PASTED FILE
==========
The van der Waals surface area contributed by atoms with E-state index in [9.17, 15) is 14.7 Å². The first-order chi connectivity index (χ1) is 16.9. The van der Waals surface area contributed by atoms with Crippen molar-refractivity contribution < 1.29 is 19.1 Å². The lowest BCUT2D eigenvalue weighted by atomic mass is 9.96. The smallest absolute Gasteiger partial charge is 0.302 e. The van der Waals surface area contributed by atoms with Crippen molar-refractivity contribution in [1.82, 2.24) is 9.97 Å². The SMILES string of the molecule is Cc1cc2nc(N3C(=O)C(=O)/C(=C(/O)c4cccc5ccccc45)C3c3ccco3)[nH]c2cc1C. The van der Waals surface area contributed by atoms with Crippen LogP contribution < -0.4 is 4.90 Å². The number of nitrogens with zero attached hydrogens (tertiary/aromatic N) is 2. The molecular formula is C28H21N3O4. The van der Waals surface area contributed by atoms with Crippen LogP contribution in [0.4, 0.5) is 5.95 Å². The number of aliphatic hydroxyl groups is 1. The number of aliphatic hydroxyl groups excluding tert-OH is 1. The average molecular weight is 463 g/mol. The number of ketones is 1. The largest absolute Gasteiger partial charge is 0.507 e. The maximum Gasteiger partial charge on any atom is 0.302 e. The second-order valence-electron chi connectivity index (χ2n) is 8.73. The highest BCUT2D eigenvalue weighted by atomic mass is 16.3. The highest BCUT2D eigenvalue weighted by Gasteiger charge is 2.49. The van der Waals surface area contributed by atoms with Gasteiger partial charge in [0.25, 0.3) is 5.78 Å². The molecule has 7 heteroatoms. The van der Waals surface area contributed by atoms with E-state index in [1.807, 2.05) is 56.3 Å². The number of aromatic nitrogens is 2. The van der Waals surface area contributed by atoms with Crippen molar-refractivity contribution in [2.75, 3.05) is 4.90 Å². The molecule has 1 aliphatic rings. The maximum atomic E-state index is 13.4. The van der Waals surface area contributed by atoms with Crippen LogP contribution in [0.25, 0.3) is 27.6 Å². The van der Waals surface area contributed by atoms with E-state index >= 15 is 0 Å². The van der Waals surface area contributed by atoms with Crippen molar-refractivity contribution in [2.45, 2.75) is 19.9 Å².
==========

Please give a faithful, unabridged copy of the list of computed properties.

The van der Waals surface area contributed by atoms with E-state index in [9.17, 15) is 14.7 Å². The first-order chi connectivity index (χ1) is 16.9. The van der Waals surface area contributed by atoms with Crippen molar-refractivity contribution < 1.29 is 19.1 Å². The lowest BCUT2D eigenvalue weighted by atomic mass is 9.96. The smallest absolute Gasteiger partial charge is 0.302 e. The van der Waals surface area contributed by atoms with Crippen molar-refractivity contribution in [1.82, 2.24) is 9.97 Å². The SMILES string of the molecule is Cc1cc2nc(N3C(=O)C(=O)/C(=C(/O)c4cccc5ccccc45)C3c3ccco3)[nH]c2cc1C. The van der Waals surface area contributed by atoms with Crippen LogP contribution < -0.4 is 4.90 Å². The number of nitrogens with zero attached hydrogens (tertiary/aromatic N) is 2. The molecular formula is C28H21N3O4. The van der Waals surface area contributed by atoms with Crippen LogP contribution in [0.4, 0.5) is 5.95 Å². The number of aliphatic hydroxyl groups is 1. The number of aliphatic hydroxyl groups excluding tert-OH is 1. The average molecular weight is 463 g/mol. The number of ketones is 1. The largest absolute Gasteiger partial charge is 0.507 e. The maximum Gasteiger partial charge on any atom is 0.302 e. The second-order valence-electron chi connectivity index (χ2n) is 8.73. The highest BCUT2D eigenvalue weighted by atomic mass is 16.3. The highest BCUT2D eigenvalue weighted by Gasteiger charge is 2.49. The van der Waals surface area contributed by atoms with Gasteiger partial charge in [0.25, 0.3) is 5.78 Å². The molecule has 7 heteroatoms. The van der Waals surface area contributed by atoms with E-state index in [1.807, 2.05) is 56.3 Å². The number of aromatic nitrogens is 2. The van der Waals surface area contributed by atoms with Crippen molar-refractivity contribution in [2.75, 3.05) is 4.90 Å². The molecule has 1 aliphatic rings. The maximum atomic E-state index is 13.4. The van der Waals surface area contributed by atoms with Crippen LogP contribution in [0.25, 0.3) is 27.6 Å². The van der Waals surface area contributed by atoms with E-state index >= 15 is 0 Å². The van der Waals surface area contributed by atoms with Crippen molar-refractivity contribution in [2.45, 2.75) is 19.9 Å².